Leave a Comment
From now until the Friday before the Oscars we'll be running daily pieces about why a film does or does not deserve Best Picture. We've had speak up for Michael Haneke's Amour, Mack chimed in against Django Unchained while Eric stuck up for it, and Sean vouched for the magic of Beasts of the Southern Wild. Now Rich has a bone to pick with Les Miserables, or at least one member of its cast.
It's no secret. The Academy loves musicals. Not only that, but they love awarding musicals with Best Picture statuettes. The history speaks for itself as nine musicals have won best picture in the history of the Academy Awards. That may not seem like a lot in the span of 85 years, but when you measure it against other genres like comedy or fantasy, well, the odds are definitely in the musical's favor. I mean, seriously, how many comedies--besides Annie Hall and You Can't Take it With You--can you name? And let's not even get into fantasy. There's Lord of the Rings: The Return of the King, and, uh...Yeah, musicals are the genre film to beat.
So when an adaptation of the musical Les Miserables was announced, and recent Best Director winner Tom Hooper signed on to direct it, all eyes zoomed in on Les Mis to be a contender. In fact, before anyone even saw it, most people put it on their Best Picture hopefuls lists, even our own Katey Rich. When the lights dimmed and we finally got to see it, it looked like we were right to be optimistic. The film starts with a giant set piece of men pulling a ship out the water and singing the very stirring, "Look Down." We're sure members of the Academy were ready to get out of their seats and award the film Best Picture right then and there. But then, IT happened. Russell Crowe, yes, Academy Award winning actor, Russell Crowe, opened his mouth and underwhelmed every single last one of us.
Playing Inspector Javert, who has always been portrayed as a powerful baritone in stage productions, Russell Crowe could only hit a single note. In fact, as soon as he opened his mouth everyone realized that Les Miserables, while good, could never be great. Russell Crowe can simply not sing. His reach is just not there, and in an Oscar winning musical, everybody has to be great. Not just good, but great. Hell, even John C. Reilly sang his heart out in Chicago, and who knew HE could sing? Russell Crowe destroyed any chance Les Mis ever had to win Best Picture, and a lot of that is Tom Hooper's fault. He had too much faith in Crowe.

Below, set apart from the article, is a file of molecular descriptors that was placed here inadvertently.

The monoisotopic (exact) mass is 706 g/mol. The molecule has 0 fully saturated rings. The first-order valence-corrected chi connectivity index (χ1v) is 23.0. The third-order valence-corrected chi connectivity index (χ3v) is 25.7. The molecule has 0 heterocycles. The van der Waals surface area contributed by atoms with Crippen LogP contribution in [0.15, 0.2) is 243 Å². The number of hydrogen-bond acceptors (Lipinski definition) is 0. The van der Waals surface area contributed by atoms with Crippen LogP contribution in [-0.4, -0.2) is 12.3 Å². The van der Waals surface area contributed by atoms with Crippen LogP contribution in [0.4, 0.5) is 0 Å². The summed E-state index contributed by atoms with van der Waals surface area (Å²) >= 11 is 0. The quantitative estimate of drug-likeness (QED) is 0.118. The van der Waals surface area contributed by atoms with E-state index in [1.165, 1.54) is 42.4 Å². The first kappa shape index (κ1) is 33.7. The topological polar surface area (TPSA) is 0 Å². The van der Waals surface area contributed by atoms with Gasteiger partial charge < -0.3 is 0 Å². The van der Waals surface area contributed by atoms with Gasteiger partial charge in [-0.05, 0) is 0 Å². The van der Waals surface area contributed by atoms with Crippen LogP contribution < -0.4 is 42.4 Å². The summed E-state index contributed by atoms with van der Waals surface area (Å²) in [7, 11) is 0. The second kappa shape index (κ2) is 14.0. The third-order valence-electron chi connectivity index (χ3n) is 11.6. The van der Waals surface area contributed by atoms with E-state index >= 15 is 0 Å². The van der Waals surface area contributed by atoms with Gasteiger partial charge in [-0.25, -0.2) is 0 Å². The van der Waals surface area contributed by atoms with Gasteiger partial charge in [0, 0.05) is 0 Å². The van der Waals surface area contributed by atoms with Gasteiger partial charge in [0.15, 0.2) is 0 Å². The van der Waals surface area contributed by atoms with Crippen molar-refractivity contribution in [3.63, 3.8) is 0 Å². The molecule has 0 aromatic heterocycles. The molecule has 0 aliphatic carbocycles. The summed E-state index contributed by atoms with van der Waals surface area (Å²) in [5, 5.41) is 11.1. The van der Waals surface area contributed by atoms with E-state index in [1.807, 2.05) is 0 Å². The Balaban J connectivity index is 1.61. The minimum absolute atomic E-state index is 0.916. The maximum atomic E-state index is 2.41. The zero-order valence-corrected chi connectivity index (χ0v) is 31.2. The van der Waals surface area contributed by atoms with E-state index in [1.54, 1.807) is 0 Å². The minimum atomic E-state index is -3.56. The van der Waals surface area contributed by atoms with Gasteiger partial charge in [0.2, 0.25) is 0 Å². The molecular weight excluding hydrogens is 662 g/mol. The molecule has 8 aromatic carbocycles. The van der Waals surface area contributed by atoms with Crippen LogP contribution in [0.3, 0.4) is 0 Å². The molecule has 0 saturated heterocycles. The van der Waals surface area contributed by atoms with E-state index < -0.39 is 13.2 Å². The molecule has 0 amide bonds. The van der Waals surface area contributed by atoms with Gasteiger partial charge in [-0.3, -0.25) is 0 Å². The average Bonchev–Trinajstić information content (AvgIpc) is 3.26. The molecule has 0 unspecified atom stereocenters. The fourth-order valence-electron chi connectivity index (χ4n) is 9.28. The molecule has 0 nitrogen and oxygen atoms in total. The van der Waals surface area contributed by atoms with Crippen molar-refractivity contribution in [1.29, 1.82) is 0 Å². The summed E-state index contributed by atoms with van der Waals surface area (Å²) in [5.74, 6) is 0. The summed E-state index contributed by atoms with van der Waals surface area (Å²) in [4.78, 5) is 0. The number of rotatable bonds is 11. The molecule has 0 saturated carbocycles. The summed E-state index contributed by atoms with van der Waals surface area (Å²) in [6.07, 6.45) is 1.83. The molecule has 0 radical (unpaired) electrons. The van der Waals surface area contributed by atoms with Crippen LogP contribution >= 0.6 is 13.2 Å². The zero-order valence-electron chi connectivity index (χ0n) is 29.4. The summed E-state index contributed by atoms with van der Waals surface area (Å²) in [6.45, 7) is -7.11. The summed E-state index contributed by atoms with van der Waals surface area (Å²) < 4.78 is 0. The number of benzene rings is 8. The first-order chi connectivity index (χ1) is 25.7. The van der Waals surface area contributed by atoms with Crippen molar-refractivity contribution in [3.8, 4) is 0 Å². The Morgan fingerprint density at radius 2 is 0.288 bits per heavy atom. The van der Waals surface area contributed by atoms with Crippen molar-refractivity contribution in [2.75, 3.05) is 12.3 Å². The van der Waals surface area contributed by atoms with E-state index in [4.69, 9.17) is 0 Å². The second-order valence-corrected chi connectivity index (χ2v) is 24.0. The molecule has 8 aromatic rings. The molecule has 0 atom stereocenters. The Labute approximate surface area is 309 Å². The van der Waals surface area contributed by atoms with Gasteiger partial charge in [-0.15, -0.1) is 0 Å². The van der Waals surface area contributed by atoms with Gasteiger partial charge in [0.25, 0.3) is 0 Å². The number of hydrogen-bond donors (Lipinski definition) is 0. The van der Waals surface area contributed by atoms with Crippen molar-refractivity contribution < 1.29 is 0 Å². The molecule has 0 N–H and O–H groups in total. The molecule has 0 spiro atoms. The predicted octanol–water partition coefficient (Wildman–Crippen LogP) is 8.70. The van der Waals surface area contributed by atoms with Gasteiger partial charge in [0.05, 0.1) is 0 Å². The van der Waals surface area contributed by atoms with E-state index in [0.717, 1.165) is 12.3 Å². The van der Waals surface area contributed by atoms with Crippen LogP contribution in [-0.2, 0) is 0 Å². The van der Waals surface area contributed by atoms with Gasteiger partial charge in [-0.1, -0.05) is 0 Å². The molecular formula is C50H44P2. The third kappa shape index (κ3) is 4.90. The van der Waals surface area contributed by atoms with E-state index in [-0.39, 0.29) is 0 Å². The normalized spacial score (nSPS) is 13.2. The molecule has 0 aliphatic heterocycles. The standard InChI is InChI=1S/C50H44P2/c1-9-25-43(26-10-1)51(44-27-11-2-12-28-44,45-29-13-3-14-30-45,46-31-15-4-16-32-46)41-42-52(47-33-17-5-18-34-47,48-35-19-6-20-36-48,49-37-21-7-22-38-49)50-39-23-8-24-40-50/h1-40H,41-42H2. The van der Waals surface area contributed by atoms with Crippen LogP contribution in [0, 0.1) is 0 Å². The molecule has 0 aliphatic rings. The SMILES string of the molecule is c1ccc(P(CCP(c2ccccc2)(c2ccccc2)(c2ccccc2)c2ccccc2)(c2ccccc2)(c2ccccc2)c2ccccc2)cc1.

That’s not to say that the incessant close-ups and the slack plot in the second half didn’t play a part in this film’s dismissal as a Best Picture possibility. But musicals so long as the singing is great musical can get away with a lot, like Oliver!—which won Best Picture despite being way too long and drawn out—or Chicago, a Best Picture winner even with hammy Richard Gere. I also realize that it all depends on the other movies that are in contention for best picture, and this year happens to be one of the strongest on record, with Argo, Zero Dark Thirty and Silver Linings Playbook all very viable and possible choices for Best Picture.
But the fact that Les Miserables has about at the same standing as Django Unchained for Best Picture (Read: No shot in hell) is very telling for a big-budget production of one of the most beloved musicals of all time. And I think that it squarely falls on Russell Crowe’s shoulders, because look at the rest of the cast. Two of its members are actually up for statues, and Anne Hathaway is the front-runner in her category. And the other actor is Wolverine. The Academy WANTS to award Les Mis with something. But it can’t go beyond the actors because Russell Crowe makes a mockery of the movie with his singing, which should obviously be filled with a stronger voice.
Because even if you haven’t seen Philip Quast sing “Stars” in the stage production, even a layman could tell that his character was meant to have a lot more to him, and only the strong voice of a true singer can put that emotion and power into the role. I mean, even Russell Crowe’s stellar acting couldn’t save him from looking like the odd man out whenever one of his major numbers would come up. It ruined an otherwise amazing production, which the Academy would have been happy to put up against the heavyweights. It could have been a contender. Russell Crowe made it a chump.
But what do you think? I have seen some rabid Russell Crowe apologists online amongst the many who call him awful. What actor do you think could have filled Javert’s mighty shoes? It would of course have to be a major star and not somebody from the stage like Norm Lewis or Roger Allam, as this is a big Hollywood production. It had to be a familiar face. Leave your thoughts in the comment box below.